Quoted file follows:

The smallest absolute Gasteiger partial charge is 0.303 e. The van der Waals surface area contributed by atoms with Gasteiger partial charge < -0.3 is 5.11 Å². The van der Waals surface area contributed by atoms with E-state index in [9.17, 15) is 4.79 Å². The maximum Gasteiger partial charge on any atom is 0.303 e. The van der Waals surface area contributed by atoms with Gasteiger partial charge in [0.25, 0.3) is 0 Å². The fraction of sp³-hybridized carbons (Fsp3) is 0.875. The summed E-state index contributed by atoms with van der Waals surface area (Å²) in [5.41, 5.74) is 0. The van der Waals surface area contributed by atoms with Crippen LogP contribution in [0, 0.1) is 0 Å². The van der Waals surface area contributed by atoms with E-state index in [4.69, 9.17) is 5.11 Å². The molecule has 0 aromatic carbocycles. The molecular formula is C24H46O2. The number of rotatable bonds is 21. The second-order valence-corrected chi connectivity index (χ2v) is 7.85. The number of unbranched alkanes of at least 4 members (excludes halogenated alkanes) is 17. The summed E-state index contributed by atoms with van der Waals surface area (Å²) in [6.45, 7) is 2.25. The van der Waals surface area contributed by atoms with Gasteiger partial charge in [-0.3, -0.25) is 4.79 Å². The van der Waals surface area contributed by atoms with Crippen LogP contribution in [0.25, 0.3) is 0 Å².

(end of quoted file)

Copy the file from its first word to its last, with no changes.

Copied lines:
The smallest absolute Gasteiger partial charge is 0.303 e. The van der Waals surface area contributed by atoms with Gasteiger partial charge < -0.3 is 5.11 Å². The van der Waals surface area contributed by atoms with E-state index in [9.17, 15) is 4.79 Å². The maximum Gasteiger partial charge on any atom is 0.303 e. The van der Waals surface area contributed by atoms with Gasteiger partial charge in [0.25, 0.3) is 0 Å². The fraction of sp³-hybridized carbons (Fsp3) is 0.875. The summed E-state index contributed by atoms with van der Waals surface area (Å²) in [5.41, 5.74) is 0. The van der Waals surface area contributed by atoms with Crippen LogP contribution in [0, 0.1) is 0 Å². The van der Waals surface area contributed by atoms with E-state index in [4.69, 9.17) is 5.11 Å². The molecule has 0 aromatic carbocycles. The molecular formula is C24H46O2. The number of rotatable bonds is 21. The second-order valence-corrected chi connectivity index (χ2v) is 7.85. The number of unbranched alkanes of at least 4 members (excludes halogenated alkanes) is 17. The summed E-state index contributed by atoms with van der Waals surface area (Å²) in [6.45, 7) is 2.25. The van der Waals surface area contributed by atoms with Gasteiger partial charge in [-0.3, -0.25) is 4.79 Å². The van der Waals surface area contributed by atoms with Crippen LogP contribution in [0.25, 0.3) is 0 Å².